A few weeks ago my wife and I were in Orlando for a conference and since it was 0 degrees where we live and time away from our six kids is always a good thing, we decided to take a mini-vacation. And since it was Orlando, we went to Disney World. (Actually, they throw you in jail if you don’t visit Disney while in Orlando).
We ended up going to Hollywood Studios. So I’ll go ahead and turn in my “man card” now and admit… I am afraid of roller coasters! But my wife loves Disney and you got to keep the “Mrs.” happy. So my strategy was to go to every show possible so there wouldn’t be time to go on the dreaded Tower of Terror. I was so desperate; I even took her to the Beauty and the Beast musical show (I figured it had to be better than dying on the elevator that drops 200 feet to the ground).
Little did I know that my stall tactic would lead me to a presentation that profoundly challenged me as a leader. The presentation was Walt Disney: One Man’s Dream, a museum that celebrated the life of the creator of Mickey Mouse and Disney World, Mr. Walter Disney. The show included a taped presentation of Walter Disney before his death in 1966.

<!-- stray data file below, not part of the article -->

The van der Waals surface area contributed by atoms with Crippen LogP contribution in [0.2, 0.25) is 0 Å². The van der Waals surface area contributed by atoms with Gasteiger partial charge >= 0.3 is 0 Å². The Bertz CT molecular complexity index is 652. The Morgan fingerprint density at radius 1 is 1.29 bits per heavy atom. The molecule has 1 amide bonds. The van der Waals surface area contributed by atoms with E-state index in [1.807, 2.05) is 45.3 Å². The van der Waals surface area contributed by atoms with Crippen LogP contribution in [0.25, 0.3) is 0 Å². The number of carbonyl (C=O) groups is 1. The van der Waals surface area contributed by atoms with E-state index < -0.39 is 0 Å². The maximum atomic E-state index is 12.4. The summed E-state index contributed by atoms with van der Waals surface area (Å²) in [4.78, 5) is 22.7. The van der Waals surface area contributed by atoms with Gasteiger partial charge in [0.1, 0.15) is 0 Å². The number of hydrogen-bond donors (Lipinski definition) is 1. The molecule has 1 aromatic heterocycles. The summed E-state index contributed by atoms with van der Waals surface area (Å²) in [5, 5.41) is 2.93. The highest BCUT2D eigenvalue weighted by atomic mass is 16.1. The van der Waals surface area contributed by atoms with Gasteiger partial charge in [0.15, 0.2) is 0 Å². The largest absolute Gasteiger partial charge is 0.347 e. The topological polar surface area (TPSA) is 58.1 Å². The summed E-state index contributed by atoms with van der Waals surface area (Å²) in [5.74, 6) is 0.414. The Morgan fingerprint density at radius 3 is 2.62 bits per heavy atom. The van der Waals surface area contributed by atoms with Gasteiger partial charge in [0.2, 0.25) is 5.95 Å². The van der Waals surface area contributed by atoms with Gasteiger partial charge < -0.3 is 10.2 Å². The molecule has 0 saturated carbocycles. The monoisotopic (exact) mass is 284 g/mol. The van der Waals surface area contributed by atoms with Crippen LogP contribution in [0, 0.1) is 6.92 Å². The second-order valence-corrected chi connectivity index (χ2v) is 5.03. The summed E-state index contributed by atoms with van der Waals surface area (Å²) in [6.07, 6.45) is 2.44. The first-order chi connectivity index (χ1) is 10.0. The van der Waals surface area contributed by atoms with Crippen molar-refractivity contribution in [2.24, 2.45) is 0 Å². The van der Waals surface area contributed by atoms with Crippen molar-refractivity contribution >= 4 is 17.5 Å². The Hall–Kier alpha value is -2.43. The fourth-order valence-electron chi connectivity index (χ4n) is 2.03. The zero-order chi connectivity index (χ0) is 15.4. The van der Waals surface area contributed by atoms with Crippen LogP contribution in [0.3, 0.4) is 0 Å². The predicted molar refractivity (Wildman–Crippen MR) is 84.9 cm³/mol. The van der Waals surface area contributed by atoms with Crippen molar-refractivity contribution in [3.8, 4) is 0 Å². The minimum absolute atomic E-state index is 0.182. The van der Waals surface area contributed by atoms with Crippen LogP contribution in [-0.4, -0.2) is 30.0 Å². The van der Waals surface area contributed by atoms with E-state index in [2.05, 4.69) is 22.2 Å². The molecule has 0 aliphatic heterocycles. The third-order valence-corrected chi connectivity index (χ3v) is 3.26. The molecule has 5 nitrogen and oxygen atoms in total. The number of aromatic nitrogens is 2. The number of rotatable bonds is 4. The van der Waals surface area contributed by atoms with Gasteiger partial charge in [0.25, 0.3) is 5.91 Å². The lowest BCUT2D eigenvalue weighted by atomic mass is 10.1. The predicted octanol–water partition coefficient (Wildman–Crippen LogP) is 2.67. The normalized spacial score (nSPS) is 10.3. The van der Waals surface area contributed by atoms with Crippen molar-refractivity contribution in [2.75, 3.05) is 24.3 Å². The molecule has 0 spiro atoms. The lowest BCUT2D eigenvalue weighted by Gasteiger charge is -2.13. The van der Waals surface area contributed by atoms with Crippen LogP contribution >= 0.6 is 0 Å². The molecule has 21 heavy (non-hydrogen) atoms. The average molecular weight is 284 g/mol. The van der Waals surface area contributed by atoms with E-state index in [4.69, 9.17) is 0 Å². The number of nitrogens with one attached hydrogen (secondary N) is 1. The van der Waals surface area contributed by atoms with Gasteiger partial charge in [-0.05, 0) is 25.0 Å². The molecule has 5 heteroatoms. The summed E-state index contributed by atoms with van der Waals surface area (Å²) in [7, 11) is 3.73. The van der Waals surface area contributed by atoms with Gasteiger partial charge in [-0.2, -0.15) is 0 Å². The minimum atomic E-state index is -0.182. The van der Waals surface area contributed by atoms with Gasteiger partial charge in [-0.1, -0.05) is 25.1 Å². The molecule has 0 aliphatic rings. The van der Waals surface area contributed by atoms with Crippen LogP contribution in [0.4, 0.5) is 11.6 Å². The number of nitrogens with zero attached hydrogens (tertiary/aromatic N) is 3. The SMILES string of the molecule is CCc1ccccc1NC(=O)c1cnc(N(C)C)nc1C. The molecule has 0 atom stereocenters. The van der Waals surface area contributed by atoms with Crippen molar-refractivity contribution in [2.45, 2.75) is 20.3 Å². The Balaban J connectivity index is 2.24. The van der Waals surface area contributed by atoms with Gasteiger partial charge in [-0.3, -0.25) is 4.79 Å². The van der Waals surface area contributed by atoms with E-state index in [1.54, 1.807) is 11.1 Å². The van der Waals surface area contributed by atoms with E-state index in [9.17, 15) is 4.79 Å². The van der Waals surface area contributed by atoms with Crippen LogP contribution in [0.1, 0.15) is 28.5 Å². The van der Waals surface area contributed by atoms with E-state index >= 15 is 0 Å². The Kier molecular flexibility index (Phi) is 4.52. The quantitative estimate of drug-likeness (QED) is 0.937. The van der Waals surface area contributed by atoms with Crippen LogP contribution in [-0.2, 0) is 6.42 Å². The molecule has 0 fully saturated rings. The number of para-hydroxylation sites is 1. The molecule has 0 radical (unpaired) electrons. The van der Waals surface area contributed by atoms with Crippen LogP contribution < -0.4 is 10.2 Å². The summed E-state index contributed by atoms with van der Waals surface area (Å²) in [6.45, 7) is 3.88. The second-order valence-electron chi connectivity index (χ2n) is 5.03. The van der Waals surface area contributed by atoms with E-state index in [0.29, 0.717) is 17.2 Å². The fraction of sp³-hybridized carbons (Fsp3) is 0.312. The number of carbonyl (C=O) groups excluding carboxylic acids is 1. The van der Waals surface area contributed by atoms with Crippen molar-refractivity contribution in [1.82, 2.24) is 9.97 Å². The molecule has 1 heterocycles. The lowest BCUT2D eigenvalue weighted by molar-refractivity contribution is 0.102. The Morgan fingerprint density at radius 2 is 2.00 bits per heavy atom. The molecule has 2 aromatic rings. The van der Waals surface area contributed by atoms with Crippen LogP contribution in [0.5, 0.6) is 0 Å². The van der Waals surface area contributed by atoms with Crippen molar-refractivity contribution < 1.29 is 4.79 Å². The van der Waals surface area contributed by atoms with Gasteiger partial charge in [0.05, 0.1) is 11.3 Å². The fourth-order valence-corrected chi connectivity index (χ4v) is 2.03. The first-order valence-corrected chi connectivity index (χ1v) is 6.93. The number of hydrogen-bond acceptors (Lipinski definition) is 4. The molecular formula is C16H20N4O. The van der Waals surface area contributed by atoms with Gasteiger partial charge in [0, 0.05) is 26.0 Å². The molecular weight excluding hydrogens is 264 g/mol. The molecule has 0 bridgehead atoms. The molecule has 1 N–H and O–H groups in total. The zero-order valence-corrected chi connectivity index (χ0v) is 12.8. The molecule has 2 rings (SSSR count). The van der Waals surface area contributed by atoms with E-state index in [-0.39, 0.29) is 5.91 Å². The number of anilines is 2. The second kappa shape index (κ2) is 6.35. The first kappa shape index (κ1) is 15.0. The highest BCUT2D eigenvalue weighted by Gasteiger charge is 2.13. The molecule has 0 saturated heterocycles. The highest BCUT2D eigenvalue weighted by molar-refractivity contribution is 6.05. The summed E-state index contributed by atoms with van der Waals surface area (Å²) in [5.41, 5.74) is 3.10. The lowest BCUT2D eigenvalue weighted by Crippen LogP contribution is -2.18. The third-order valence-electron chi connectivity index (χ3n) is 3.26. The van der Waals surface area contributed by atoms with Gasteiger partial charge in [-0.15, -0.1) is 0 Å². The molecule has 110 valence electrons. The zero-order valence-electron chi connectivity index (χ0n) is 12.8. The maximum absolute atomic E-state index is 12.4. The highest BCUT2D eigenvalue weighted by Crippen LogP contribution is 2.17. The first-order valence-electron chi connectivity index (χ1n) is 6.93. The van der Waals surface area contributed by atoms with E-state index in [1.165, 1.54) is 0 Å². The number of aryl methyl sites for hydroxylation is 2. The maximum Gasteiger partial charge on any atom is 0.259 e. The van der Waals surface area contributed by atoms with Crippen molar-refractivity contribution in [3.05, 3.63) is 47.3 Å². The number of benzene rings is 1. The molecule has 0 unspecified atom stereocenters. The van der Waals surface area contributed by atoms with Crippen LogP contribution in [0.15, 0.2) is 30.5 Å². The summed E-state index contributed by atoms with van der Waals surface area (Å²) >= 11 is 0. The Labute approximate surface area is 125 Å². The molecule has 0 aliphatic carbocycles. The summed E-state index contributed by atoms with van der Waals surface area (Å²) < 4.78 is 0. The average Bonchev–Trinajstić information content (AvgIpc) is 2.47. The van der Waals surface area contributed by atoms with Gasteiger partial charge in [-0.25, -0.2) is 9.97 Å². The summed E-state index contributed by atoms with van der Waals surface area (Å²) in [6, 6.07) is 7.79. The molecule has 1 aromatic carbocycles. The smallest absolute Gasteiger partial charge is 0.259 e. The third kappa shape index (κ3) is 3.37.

Here are three leadership principles that emerged from Walter Disney’s presentation:
#1 FAILURE can be GOOD
We remember him for his successes but he had a number of failures as a cartoonist early on. He said in the presentation that failure early on could help build character for long-term leadership success. Let me put it another way… Failure doesn’t have to DEFINE us, it can be used to REFINE us. The world would never had known Mickey Mouse if Disney had given up after a few failures!
#2 Take BREAKS or You’ll BURN OUT
Disney admitted he had suffered a nervous breakdown in 1931 for working at an unsustainable pace. He took a good part of the year off and came back refreshed and rejuvenated. My guess is that his break saved his career. What a great reminder for us. If God took the seventh day off to “rest”, we should as well. Too busy? No, too busy NOT to!
#3 Never stop DREAMING
What impressed me most about Walter Disney was that he never rested on his past success, he kept dreaming ’til the end. In fact, he never actually saw Disney World completed but it was his dream that inspired it’s completion a few years after his death. His dreams outlived his life. May it be so with us as well, leaders. Keep dreaming. Keep moving forward (even if you have a few failures along the way). And take some breaks along the way.
And by the way, I did survive the Tower of Terror. And yes, I may have screamed like a 6 year old. And no, I will never go on it again!